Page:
The idea that an organization would struggle to collect legitimate debts is not unheard of. Most Americans have debt of some kind, including credit card debt, student loans, and more. Thankfully, most people try to remain in good standing regarding their financial obligations.

Some, however, aren’t so forthcoming.

In those situations, skip tracing can quickly become your organization’s secret weapon. Even if someone has gone to great lengths to hide their current whereabouts, skip tracking can shed invaluable light on where they are, where they might be headed, and more. It’s a technique worth exploring in several industries for a wide range of reasons.

What Is Skip Tracing? An Overview

At a base level, skip tracing involves the fine art of finding debtors who have vanished. It’s not unheard of for someone to evade a legitimate debt simply because they either can’t pay or don’t want to. You can start legal proceedings against them if certain conditions are met – but you must first find them. This is because they have to be notified appropriately. If they’re not at the last known location you have for them, you can assume they’ll claim that they were never properly notified that the debt existed in the first place.

Skip tracing changes all that, however. It makes it easier for you to find these debtors and their payments. It utilizes a wide range of different resources, including ones like public records, databases, and even social media. It distills all available information about a person into a single resource. From there, you can see the “bigger picture” of where this person is or might be so that you can take steps to boost your collections success rate across the board.

Skip Tracing in Practice

If a person has gone to great lengths to avoid being found, you can safely say they’re not enthusiastic about paying whatever legitimate debt they owe (to put it mildly). But even still, there are several ways that you can take the information you find using skip tracing and use it to your benefit.

Once you can reconnect with someone, you don’t have to approach them aggressively. You can reach out, inform them of the debt, and help them set up a repayment plan that works for them. You may get your money slower than you’d like, but you will get your money in the end. This person can clear the debt from their name, and you can (eventually) consider the matter resolved.

Or, say that the major reason why someone avoids debt in the first place is that they simply cannot afford to pay it. If they owe $1000 and can only afford to pay $500, they may assume they have no other option but to disappear into the night. You know this couldn’t be further from the truth – but you’ve never had the opportunity to convey that message.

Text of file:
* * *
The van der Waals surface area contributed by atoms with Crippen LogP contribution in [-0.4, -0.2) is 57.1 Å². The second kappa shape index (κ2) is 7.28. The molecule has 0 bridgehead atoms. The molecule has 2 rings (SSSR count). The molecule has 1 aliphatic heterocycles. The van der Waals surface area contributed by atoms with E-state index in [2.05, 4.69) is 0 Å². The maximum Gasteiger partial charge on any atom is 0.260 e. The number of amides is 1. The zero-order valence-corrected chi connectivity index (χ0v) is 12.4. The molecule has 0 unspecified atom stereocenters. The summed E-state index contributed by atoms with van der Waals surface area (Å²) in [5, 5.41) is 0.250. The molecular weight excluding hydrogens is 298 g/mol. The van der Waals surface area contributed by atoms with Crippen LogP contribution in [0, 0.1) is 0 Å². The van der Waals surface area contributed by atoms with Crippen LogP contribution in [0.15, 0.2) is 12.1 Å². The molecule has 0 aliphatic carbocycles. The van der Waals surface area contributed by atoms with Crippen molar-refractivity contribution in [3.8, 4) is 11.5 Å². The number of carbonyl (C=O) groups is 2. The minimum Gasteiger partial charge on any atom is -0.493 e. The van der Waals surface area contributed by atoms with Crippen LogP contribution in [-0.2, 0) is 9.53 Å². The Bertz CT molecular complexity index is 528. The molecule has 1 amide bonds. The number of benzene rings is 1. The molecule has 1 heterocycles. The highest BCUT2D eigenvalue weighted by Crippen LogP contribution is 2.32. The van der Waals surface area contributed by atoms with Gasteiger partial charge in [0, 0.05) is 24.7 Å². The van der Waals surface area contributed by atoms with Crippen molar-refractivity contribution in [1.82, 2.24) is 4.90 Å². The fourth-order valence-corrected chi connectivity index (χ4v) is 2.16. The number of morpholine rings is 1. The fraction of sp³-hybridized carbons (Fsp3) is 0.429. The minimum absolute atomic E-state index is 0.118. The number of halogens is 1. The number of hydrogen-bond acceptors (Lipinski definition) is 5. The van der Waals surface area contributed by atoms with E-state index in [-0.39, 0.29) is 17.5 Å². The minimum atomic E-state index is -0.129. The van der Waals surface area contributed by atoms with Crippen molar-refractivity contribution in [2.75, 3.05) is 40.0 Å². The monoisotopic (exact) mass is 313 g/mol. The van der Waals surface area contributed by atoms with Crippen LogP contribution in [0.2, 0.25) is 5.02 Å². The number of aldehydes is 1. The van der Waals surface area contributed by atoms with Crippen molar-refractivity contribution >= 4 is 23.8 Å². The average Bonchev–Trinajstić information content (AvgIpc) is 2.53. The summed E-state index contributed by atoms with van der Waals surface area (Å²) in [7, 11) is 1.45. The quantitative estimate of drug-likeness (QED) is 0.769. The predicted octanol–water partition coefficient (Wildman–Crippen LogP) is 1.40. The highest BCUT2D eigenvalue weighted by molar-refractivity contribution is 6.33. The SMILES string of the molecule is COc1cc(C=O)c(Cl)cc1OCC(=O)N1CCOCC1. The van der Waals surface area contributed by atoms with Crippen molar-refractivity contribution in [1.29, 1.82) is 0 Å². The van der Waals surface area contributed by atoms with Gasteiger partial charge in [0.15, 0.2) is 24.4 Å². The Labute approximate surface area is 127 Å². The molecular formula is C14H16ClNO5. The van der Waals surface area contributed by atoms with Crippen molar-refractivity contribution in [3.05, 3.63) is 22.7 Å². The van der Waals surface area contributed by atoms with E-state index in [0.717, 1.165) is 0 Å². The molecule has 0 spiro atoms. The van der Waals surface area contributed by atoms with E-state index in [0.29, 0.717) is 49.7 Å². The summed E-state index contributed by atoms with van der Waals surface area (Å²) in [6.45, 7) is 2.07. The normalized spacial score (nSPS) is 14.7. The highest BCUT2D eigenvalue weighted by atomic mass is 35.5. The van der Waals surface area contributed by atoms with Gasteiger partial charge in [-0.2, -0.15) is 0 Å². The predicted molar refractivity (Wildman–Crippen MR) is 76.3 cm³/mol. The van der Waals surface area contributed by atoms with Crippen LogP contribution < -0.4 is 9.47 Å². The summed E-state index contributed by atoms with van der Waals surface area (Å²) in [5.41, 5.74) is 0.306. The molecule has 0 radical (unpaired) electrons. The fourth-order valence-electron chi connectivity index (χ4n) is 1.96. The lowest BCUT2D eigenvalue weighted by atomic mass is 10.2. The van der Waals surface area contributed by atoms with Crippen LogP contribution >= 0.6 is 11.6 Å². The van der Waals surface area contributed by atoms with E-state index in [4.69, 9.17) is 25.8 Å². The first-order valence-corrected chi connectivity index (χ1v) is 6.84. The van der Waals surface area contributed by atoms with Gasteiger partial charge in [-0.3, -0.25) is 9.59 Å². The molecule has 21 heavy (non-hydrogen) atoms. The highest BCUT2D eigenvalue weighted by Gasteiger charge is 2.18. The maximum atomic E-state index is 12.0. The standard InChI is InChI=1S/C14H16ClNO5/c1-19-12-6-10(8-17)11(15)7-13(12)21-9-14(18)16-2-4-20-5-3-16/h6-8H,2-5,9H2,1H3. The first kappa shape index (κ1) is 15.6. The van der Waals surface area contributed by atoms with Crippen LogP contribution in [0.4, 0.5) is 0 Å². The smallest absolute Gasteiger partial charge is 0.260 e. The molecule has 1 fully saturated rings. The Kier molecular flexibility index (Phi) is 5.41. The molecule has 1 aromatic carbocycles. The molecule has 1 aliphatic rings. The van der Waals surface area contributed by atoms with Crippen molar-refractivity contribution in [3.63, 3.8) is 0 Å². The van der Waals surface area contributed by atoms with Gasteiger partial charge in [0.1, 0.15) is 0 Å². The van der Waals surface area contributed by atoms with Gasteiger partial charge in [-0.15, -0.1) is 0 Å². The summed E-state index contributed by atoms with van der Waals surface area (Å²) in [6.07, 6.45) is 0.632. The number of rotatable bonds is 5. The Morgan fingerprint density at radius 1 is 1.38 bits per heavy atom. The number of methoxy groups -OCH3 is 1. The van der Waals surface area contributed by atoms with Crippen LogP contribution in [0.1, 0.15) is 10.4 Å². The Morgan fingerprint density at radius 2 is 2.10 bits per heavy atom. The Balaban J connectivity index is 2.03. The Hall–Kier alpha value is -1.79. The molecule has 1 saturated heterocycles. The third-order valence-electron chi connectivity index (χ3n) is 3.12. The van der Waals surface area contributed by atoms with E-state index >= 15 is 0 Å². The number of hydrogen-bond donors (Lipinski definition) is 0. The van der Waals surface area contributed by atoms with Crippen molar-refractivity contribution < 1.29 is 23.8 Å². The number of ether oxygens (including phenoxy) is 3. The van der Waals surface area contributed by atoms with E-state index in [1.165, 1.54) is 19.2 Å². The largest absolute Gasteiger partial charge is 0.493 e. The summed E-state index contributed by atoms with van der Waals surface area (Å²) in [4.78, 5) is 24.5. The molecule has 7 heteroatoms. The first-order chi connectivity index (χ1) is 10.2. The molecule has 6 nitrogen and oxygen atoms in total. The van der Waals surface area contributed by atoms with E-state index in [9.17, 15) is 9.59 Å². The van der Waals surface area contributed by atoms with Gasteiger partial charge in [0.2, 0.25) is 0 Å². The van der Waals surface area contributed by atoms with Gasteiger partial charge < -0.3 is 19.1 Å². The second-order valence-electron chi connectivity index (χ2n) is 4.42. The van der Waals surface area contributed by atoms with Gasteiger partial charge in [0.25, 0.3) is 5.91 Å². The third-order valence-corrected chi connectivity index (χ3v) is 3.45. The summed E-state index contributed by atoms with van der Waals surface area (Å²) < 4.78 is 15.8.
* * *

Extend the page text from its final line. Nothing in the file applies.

With skip tracing, you can determine where someone is and make them an “Offer in Compromise.” Let them know you’d be willing to settle the debt for $500 if they pay immediately or by a pre-determined date. You may not get all the money owed, but if the person had successfully disappeared, you wouldn’t have received any of it. This way, you can at least recover something from your efforts and once again consider the matter closed regarding your collections success rate.

Additional Considerations About Skip Tracing

In this context, skip tracing isn’t only valuable in traditional debt collection. Other fields use it for the same purpose, albeit from a slightly different context.

For example, landlords or property owners can use skip tracing in real estate to find tenants who may have “gone rogue” without paying all the money they owe for the damaged property they’ve left behind. It’s not uncommon for someone to argue their way out of paying for damages, which is why security deposits exist. But if the amount of the damage exceeds what you’ve already collected via the security deposit, you may be out of luck if that person disappears.

Skip tracing in real estate can help you find them to get that money back so that repairs can be made for the next tenant. Many property owners and even seasoned investors also find it helpful to use skip tracing to find contractors who may have disappeared after they received payment but before they completed any of the work they were hired to do.

None of this is to say that skip tracing in real estate is only a tool for property owners. In some situations, you may be a tenant who has given money to a landlord for a place to live, only to have the deal fall through. Now, you suddenly find yourself without a place to live. Skip tracing in real estate is one way to locate that tenant so you can get back what is rightfully yours.

Every industry has its unique applications of skip tracing. These are just a few of the many related to debt collection.

A Tool to Put Money Back Into Your Pocket

In the end, skip tracing is about so much more than just being able to collect money that someone rightfully owes you. It’s about leveraging the full might of modern technology to your advantage. Various techniques, some high-tech and some decidedly low, save you an incredible amount of time, resources, and energy as you work to reclaim that money.

The short-term benefit of this is that it helps to significantly boost your collections success rate, thus putting more money back into your pocket where it belongs. The long-term benefit is that you can spend less time worrying about when (or even if) you’ll get paid and more time re-investing those funds back into your business where they can make the most significant impact. That, in and of itself, is the most crucial advantage for most organizations.